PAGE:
The 2015 Joint Comprehensive Plan of Action (JCPOA) was seen as a positive step forward for Iran, as it was meant to lift sanctions related to its nuclear program and thus allow the Iranian economy to have the potential for growth. Yet, as the Trump administration has made its debut, tensions with Iran have risen.
This means that the Iranian economy may not see the benefits that were first envisioned. Companies in the West see the potential of tapping into Iran, with its large oil and gas reserves and second largest population in the Middle East. But Iran’s ballistic missile test earlier this year have been seen as a provocative act by the Trump administration.
“If we stay on the same track we are on today, and Iran keeping doing these same provocative tests of missiles, firing missiles at ships, yes, we are going to be headed to more escalation,” said Riad Kahwaji, founder of Inegma.
Companies have noticed the economic potential of Iran, but are hesitant to invest and risk their trade and market share within the U.S. While several companies have signed deals with Iran, Kahwaji noted that he expects they will be “hitting their brakes and slowing down” in anticipation of an escalation. He noted that the initial rush into Iran by various companies will be impacted by the new positions of the Trump administration.
While companies were hoping to take advantage of this opening to do business with Iran due to the JCPOA, rising tensions may have them declining to move forward, which appears to be a case of history repeating itself. Past attempts by Iran to open up have also struggled under U.S. sanctions. With limited progress so far, it could have an impact on the elections in Iran that are scheduled for May.
“The larger companies or those organizations who undoubtedly have a U.S. footprint or a lot of trade with the U.S. will take a check please,” said Craig McLay, a managing partner at Tamarind Associates.
Additionally, Iran is one of the countries listed on President Trump’s travel ban, which is another big move by the U.S., in addition to sanctions by the Trump administration and legislation for even more sanctions being debated in the House and Senate.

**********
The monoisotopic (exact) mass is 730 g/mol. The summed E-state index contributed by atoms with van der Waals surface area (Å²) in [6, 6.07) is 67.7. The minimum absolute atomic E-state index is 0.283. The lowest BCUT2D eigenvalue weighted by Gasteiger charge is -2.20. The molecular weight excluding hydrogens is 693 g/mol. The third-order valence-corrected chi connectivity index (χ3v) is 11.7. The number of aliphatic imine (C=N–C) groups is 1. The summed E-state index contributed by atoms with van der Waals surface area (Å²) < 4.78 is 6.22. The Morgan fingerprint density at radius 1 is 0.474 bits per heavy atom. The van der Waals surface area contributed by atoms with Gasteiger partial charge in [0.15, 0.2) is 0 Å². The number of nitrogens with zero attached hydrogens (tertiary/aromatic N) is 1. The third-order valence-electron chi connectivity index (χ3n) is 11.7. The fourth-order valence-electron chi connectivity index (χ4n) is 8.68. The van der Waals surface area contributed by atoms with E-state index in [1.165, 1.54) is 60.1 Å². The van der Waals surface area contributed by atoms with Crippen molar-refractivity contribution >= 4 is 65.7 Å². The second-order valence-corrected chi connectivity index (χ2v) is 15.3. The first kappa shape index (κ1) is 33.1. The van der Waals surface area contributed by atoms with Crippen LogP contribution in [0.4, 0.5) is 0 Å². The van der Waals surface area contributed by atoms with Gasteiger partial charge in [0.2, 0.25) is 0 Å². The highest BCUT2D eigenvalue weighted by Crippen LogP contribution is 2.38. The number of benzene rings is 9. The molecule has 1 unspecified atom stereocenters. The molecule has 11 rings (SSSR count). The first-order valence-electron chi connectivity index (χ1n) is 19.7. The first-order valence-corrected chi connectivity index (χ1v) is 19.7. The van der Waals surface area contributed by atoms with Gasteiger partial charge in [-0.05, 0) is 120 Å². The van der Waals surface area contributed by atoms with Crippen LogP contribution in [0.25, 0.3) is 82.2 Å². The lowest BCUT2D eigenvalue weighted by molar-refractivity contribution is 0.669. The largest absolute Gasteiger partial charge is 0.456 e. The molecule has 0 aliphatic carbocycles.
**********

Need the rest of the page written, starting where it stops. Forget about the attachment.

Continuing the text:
“Imposition of new sanctions by the U.S. is based on fabricated and illegitimate pretexts and amount to an action against international regulations,” said Iran’s foreign ministry in a statement.
Boeing signed an $8 billion deal to sell 80 jets to Iran Air after various sanctions were lifted by the JCPOA, and was not on the list of 15 Iran-sanctioned companies. Several companies on Iran’s list do not have business relations with Iran at all.
“The sanctions from the Iranian side don’t really have any practical importance to them,” said
Robin Mills, CEO of Qamar Energy and an expert on Middle East energy and investment. “These U.S. defense companies obviously don’t have any assets or activities in Iran. It’s just trying to score political points.”
But the rising tensions and President Trump’s own criticisms of the 2015 nuclear deal could impact even Boeing’s deal with Iran.
Further complicating relations is the bill introduced by Congress to investigate whether Iran Air supports the Islamic Revolutionary Guard Corps (IRGC) or any other foreign terrorist organizations. If such links were found, this would prevent Iran Air from receiving new aircraft or U.S.-made parts and effectively freeze the Boeing deal.